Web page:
Personally, since this year is SHINHWA’s 20th anniversary, I would love to see a powerful comeback– like Brand New or Perfect Man. It’s kinda old-fashioned, sure, but I’m sure they will slay if they do that 🙂

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    • 2015 was a pretty solid year! As for Shinhwa, I need them to come back with something dynamite. I didn’t like their last album at all, but when they’re good, they’re pretty much unstoppable.

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  4. “Justice for Snuper” me too! 🙂
    As for INFINITE, I do love them since their very beginning but the teasers they dropped for ‘Tell Me’ didn’t seem to promise anything remarkable: the synth is a 6-months-old tropical blend, the chorus is the usual not-a-chorus of the whole EDM production of the last 2 years, the choreography is poor and they look like they don’t have any inspiration toward it.
    I hope I’m wrong because I’ve been waiting a year and half for their comeback, but it’s like what happened in 2017 definitely broke the doll. Moreover, there’s just 1 track produced by Sweetune in “Top Seed” and it’s not the title track… Is this the beginning of the end?

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    • I think “the beginning of the end” might be a bit dramatic. There are ten other songs on the album, after all… and a likely repackage.
      But, I can’t say I’m thrilled about the teasers they’ve released so far. In fact, I’m really worried that Tell Me is going to play into all the 2017 trends I hated the most. I hope I’m wrong, but my expectations have definitely been tempered.

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      • Sure, I agree: “the beginning of the end” is storytelling… 🙂 But Infinite has never been an EDM concept, and tropical ballads are not in its DNA: what we saw as a preview of Tell Me simply doesn’t match a piece with what we loved in Infinite.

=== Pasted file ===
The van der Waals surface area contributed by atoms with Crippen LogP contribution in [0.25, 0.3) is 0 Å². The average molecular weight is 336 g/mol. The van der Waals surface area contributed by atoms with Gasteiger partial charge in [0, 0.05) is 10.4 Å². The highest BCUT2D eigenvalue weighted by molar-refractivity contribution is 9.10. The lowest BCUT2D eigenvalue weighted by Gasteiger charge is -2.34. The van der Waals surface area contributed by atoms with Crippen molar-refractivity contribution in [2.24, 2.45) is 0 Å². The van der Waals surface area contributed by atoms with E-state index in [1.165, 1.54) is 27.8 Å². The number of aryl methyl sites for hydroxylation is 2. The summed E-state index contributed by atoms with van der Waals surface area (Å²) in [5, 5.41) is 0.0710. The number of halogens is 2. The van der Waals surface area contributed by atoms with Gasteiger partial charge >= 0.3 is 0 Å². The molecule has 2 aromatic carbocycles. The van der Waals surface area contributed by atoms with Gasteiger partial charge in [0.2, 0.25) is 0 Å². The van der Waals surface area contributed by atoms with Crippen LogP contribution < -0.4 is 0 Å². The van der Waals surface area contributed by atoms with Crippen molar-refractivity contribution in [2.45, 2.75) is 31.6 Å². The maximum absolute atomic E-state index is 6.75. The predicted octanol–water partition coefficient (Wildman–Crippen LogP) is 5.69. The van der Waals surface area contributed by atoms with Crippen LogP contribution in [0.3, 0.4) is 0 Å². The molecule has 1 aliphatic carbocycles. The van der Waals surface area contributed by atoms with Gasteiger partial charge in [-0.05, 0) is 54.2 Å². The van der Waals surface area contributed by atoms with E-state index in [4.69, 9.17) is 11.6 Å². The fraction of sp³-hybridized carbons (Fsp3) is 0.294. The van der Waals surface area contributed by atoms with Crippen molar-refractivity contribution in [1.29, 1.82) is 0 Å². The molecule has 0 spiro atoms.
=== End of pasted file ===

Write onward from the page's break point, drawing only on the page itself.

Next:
The suspect is Woollim couldn’t wait any longer to build up this comeback after all that happened during the hiatus, and this is what they were able to put together – in how much time? 1 month? 2 weeks? 3 days? – with what they already had.
        Of course it’s too early to be disappointed, but I guess they’re yet a bit out of the competition for KPop “Top Seeds” of 2018.

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        • I can’t dispute anything you’re saying. I really hoped the group would throw down the gauntlet for this long-awaited return, delivering something dramatic that re-establishes their core sound. From what we’ve heard so far, Tell Me does not feel like that song. And if it truly is stuck in the trends of last spring (when it was originally supposed to be released), I think Woollim is shooting themselves in the foot by not opting for something more in keeping with the group’s talents.

          But, I don’t want to play judge, jury and executioner just yet. We haven’t even heard the song. We’ll see…

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  5. Pingback: Song Review: NCT U – Boss | The Bias List // K-Pop Reviews & Discussion